ANKLE1 cleaves mitochondrial DNA and contributes to cancer risk by promoting apoptosis resistance and metabolic dysregulation

Commun Biol. 2023 Mar 1;6(1):231. doi: 10.1038/s42003-023-04611-w.


Alleles within the chr19p13.1 locus are associated with increased risk of both ovarian and breast cancer and increased expression of the ANKLE1 gene. ANKLE1 is molecularly characterized as an endonuclease that efficiently cuts branched DNA and shuttles between the nucleus and cytoplasm. However, the role of ANKLE1 in mammalian development and homeostasis remains unknown. In normal development ANKLE1 expression is limited to the erythroblast lineage and we found that ANKLE1's role is to cleave the mitochondrial genome during erythropoiesis. We show that ectopic expression of ANKLE1 in breast epithelial-derived cells leads to genome instability and mitochondrial DNA (mtDNA) cleavage. mtDNA degradation then leads to mitophagy and causes a shift from oxidative phosphorylation to glycolysis (Warburg effect). Moreover, mtDNA degradation activates STAT1 and expression of epithelial-mesenchymal transition (EMT) genes. Reduction in mitochondrial content contributes to apoptosis resistance, which may allow precancerous cells to avoid apoptotic checkpoints and proliferate. These findings provide evidence that ANKLE1 is the causal cancer susceptibility gene in the chr19p13.1 locus and describe mechanisms by which higher ANKLE1 expression promotes cancer risk.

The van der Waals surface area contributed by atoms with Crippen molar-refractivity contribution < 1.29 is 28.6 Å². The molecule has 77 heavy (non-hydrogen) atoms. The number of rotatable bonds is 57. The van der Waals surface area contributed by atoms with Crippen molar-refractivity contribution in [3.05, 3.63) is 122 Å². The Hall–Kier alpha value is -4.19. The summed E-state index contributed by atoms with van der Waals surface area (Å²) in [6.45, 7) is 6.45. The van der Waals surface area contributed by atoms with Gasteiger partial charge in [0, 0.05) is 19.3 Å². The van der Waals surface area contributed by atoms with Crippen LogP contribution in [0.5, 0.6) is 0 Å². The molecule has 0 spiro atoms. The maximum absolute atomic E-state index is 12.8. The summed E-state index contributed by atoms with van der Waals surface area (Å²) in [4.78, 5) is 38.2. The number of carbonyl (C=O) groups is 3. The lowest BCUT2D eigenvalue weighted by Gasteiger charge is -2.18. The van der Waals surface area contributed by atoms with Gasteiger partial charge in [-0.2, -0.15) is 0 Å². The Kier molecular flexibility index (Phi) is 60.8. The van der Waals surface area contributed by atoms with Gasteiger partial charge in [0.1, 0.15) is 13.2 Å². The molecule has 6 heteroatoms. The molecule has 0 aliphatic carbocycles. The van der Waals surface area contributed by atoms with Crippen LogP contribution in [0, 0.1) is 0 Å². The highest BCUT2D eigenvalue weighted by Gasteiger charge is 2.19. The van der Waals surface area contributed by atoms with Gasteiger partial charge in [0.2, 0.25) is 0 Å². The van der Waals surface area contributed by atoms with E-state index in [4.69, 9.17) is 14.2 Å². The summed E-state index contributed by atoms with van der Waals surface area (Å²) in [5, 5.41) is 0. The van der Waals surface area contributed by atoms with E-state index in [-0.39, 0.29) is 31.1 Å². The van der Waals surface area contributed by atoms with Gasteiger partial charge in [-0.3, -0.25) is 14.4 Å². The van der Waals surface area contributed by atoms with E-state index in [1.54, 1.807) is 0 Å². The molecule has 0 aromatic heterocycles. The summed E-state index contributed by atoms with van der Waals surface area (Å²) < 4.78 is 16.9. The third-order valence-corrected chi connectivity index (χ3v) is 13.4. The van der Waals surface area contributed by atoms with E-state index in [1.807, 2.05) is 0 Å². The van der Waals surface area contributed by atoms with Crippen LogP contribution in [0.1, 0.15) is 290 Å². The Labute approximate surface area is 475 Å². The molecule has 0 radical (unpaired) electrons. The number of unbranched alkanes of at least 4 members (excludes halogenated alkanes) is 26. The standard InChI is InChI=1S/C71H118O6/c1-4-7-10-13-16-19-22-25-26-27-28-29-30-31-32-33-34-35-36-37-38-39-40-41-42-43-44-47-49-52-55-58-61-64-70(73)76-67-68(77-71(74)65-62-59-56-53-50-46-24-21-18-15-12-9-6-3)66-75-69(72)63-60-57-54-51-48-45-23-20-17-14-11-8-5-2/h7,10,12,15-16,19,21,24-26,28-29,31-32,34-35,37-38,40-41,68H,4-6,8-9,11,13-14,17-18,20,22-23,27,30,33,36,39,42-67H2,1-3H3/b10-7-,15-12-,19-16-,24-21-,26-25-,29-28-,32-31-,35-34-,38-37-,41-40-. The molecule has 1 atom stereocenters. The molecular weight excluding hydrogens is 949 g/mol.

Publication types

  • Research Support, N.I.H., Extramural

MeSH terms

  • Animals
  • Apoptosis
  • Cell Nucleus
  • DNA, Mitochondrial*
  • Mammals
  • Mitochondria
  • Neoplasms*


  • DNA, Mitochondrial